Did you catch it? Then they said, “These are your gods, Israel, who brought you up out of Egypt.” Not God the Father and Yahweh who had split the Red Sea, but human-made idols of gold. And as much as we read this with utter disbelief, I am embarrassed to say that you and I do the same thing today.
Without realizing it, how often do we beg the Aaron’s (support systems, leaders, advisors, parents, friends, etc.) in our lives to create idols (comforts, pleasures, goods, services, finances, etc.) for us when life gets tough? How frequently, then, do we act as Aaron and give the people what they want out of fear? Even more so, do you find yourself worshipping other gods because holy negligence has clouded your vision? What about giving up on dreams and healing because nothing is working or getting better?
While it is shaming to say in transparency, even I, myself, have fallen into this trap of forging the God who has rescued me timelessly for incomparable and deceiving vices. Externally, I’ve been trying to fight sickness in my body without using the source of life that’s already been invested deep into my soul.
And though I unintentionally developed this loss of consciousness, this loss of oneness with the one inside my bones, the idolatry of self leaves me the same as the Israelite’s of the Scriptures: broken, hopeless, anxious, depressed, and ridden with overwhelming scrupulosity.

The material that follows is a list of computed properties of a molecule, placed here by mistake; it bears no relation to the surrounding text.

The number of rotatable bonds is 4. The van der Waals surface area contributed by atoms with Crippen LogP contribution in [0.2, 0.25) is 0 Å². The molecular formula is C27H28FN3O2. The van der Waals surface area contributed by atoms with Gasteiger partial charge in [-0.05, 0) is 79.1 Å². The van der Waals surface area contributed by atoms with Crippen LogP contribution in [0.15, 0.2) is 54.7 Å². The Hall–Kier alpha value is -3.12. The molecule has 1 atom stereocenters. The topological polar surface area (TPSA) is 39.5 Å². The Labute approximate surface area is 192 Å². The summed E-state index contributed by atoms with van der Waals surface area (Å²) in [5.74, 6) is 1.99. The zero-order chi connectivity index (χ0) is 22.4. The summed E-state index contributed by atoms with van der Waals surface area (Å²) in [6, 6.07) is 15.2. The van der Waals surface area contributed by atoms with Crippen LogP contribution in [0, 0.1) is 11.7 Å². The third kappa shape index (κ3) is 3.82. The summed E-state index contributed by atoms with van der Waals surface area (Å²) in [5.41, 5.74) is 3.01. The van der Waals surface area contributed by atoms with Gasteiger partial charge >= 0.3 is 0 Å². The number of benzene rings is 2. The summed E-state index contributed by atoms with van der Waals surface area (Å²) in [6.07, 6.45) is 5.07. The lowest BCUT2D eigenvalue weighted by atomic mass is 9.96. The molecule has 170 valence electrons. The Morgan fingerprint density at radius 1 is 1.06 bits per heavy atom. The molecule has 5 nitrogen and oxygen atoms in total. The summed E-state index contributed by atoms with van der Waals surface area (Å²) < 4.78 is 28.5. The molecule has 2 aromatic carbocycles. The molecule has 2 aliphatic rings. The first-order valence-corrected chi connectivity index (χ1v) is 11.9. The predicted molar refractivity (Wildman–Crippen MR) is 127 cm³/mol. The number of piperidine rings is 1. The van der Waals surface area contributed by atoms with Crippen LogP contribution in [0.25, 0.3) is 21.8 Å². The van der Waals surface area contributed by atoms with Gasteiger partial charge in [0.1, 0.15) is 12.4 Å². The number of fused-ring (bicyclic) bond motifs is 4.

Yet, it also leaves us with hope if we choose to allow our memory to be restored.
“The next day Moses said to the people, “You have committed a great sin. But now I will go up to the Lord; perhaps I can make atonement for your sin.” So Moses went back to the Lord and said, “Oh, what a great sin these people have committed! They have made themselves gods of gold. But now, please forgive their sin—but if not, then blot me out of the book you have written.” The Lord replied to Moses, “Whoever has sinned against me I will blot out of my book. Now go, lead the people to the place I spoke of, and my angel will go before you. However, when the time comes for me to punish, I will punish them for their sin.” And the Lord struck the people with a plague because of what they did with the calf Aaron had made” (Exodus 32: 30-35, NIV).